We’ve come a long way, Anthony and I. Almost five years ago to the day, we found ourselves in Santorini harmlessly wanting a nice lunch, searched for a restaurant a bit off the beaten path, and ended up finding exhaustion apart from an experience neither of us will forget. We’ve both aged a bit since then and have learned just to go with the flow on those days when plans go sideways, and see where life takes us. And today was one of those days.
After our successful excursion to Portovenere, we still had the entire afternoon to while away and since we’d not been there yet, Corniglia became our next destination. I wasn’t thoroughly excited by the prospect but I agreed that since we had the time, we might as well take a look. The town doesn’t have a harbor so the ferry was out of the question – turned out that we had to take a bus to La Spezia and train it from there, which took over an hour to do. It’s probably good that I didn’t read up on Corniglia, or bad when you look at it from a more adventurous point of view, because the prospect of climbing 381 steps up to the town would have been a deal breaker. Yes, Virginia, it takes the equivalent of 19 floors to go from the town’s train station to the town itself.
Who in the world does that?
The challenge wasn’t visible at first but when it became clear what we needed to do all I could do was joke about the situation rather than call it quits. At that point I was determined to see what makes Corniglia special and when I finally did, let’s just say, it was a case of deja vu. Touché, Life, touché.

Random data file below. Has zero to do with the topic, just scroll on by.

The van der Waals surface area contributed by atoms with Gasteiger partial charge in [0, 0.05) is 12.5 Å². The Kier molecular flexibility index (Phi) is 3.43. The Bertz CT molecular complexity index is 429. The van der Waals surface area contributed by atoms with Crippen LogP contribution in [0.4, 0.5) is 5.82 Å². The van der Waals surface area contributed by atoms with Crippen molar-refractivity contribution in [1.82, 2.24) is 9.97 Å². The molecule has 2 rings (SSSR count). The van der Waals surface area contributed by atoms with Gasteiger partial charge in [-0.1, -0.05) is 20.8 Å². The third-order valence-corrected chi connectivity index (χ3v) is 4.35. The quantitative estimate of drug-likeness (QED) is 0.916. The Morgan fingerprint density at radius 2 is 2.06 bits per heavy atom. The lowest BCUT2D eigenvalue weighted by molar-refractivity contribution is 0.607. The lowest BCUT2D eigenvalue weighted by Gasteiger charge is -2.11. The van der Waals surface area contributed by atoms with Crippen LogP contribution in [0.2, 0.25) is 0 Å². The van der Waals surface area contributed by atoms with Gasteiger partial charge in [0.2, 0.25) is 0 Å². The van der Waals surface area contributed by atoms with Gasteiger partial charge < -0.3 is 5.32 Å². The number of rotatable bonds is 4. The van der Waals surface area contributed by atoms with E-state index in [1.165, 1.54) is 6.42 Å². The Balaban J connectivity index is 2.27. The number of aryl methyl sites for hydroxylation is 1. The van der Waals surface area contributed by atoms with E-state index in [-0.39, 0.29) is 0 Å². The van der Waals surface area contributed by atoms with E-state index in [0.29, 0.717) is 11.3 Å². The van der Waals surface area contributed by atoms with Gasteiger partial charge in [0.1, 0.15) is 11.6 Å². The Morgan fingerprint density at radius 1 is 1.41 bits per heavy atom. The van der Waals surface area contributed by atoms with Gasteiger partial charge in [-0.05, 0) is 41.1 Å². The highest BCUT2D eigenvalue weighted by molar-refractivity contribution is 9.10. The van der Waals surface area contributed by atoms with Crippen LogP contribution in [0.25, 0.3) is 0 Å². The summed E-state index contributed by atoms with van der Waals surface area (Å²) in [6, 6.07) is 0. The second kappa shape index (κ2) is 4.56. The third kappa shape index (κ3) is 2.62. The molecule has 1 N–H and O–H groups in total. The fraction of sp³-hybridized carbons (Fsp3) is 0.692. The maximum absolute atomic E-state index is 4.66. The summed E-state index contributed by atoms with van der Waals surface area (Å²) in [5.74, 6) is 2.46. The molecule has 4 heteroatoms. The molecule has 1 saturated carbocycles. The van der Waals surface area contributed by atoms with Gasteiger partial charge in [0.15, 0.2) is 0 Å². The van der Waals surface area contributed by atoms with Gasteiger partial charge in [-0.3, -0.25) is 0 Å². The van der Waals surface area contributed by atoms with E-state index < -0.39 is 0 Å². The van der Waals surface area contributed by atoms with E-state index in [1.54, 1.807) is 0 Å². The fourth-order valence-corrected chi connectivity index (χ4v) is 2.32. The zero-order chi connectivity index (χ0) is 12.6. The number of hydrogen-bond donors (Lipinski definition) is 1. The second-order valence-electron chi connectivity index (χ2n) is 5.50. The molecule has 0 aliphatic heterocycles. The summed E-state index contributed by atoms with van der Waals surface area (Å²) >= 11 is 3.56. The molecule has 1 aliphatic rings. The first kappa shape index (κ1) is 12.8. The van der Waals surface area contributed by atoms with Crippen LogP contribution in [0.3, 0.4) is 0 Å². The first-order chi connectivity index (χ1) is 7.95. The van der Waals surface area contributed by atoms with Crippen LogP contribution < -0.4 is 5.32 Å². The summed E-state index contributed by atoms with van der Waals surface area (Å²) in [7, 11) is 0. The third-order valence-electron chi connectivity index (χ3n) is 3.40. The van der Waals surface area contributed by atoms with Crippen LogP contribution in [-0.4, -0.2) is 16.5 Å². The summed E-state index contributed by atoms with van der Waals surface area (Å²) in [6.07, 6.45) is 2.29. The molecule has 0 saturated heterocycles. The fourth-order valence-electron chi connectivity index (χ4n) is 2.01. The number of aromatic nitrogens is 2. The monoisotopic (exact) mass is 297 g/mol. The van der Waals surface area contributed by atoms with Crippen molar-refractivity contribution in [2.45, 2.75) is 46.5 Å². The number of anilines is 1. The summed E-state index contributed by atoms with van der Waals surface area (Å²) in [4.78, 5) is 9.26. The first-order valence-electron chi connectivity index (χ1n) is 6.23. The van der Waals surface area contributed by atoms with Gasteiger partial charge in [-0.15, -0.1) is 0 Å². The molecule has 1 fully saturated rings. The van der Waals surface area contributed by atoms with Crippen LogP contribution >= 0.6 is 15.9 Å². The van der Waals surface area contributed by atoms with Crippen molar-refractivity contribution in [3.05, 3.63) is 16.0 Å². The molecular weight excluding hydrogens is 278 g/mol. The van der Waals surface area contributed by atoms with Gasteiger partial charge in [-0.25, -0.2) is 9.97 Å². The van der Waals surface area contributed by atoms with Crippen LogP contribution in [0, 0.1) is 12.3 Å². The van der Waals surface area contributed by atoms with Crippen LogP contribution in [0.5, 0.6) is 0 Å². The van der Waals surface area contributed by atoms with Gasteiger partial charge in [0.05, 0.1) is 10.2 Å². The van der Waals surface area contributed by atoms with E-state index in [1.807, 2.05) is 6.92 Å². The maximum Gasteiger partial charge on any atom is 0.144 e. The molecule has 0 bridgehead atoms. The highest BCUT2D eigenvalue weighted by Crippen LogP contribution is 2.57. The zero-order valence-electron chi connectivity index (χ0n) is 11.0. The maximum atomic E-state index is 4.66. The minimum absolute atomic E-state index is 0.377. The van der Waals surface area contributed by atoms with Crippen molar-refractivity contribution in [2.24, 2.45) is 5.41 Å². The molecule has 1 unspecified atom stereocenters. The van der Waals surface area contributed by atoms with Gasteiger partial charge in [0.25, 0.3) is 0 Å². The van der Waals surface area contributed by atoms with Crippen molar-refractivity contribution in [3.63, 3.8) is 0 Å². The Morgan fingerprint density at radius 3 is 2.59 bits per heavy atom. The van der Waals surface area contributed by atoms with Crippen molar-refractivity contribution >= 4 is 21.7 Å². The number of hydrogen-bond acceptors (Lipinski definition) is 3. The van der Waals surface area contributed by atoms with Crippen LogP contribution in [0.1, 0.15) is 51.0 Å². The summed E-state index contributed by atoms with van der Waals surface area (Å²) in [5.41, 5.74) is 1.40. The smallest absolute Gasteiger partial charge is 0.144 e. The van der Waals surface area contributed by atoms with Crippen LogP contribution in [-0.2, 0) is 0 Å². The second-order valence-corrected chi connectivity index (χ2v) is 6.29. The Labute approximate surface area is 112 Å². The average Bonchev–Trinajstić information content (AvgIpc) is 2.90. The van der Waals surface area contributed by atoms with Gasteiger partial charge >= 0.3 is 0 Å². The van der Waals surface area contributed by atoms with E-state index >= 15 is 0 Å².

Everything in Corniglia is pretty much the same as in any of the other Cinque Terre towns only with more sweat equity required. We walked through the main street and around the square and settled down for a late lunch served by a just-the-right-amount-of-sass waitress who also happened to be working during her birthday. A cheap meal of baked lasagna, Italian schnitzel, ice-cold shake, and gelato and lemon cake for dessert was a reward for our arduous trek during this the peak of summer and an empathetic celebration for our birthday-girl waitress. We took our time, gave a generous tip, and bid her auguri before heading back 381 steps down to the station. Thanks, Corniglia, for an unforgettable experience and another life lesson for the ages.